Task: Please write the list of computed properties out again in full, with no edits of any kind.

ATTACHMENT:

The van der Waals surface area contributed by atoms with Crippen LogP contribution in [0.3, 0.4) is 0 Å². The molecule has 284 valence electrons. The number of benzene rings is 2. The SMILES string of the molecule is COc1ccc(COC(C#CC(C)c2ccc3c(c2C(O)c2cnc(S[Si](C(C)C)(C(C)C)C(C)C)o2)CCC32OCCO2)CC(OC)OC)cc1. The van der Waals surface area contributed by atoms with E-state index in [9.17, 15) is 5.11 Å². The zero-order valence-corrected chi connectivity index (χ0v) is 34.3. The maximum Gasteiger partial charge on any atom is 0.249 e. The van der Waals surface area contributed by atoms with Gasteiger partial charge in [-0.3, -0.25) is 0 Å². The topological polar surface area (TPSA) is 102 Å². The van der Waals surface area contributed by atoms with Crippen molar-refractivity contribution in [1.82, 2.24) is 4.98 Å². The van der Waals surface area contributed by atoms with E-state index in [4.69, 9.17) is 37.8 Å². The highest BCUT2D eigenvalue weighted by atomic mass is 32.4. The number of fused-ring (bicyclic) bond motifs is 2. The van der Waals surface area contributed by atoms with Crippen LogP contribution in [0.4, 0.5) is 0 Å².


The van der Waals surface area contributed by atoms with Crippen LogP contribution in [0.3, 0.4) is 0 Å². The molecule has 284 valence electrons. The number of benzene rings is 2. The SMILES string of the molecule is COc1ccc(COC(C#CC(C)c2ccc3c(c2C(O)c2cnc(S[Si](C(C)C)(C(C)C)C(C)C)o2)CCC32OCCO2)CC(OC)OC)cc1. The van der Waals surface area contributed by atoms with E-state index in [9.17, 15) is 5.11 Å². The zero-order valence-corrected chi connectivity index (χ0v) is 34.3. The maximum Gasteiger partial charge on any atom is 0.249 e. The van der Waals surface area contributed by atoms with Gasteiger partial charge in [-0.3, -0.25) is 0 Å². The topological polar surface area (TPSA) is 102 Å². The van der Waals surface area contributed by atoms with Crippen molar-refractivity contribution in [1.82, 2.24) is 4.98 Å². The van der Waals surface area contributed by atoms with E-state index in [4.69, 9.17) is 37.8 Å². The highest BCUT2D eigenvalue weighted by atomic mass is 32.4. The number of fused-ring (bicyclic) bond motifs is 2. The van der Waals surface area contributed by atoms with Crippen LogP contribution in [0.4, 0.5) is 0 Å².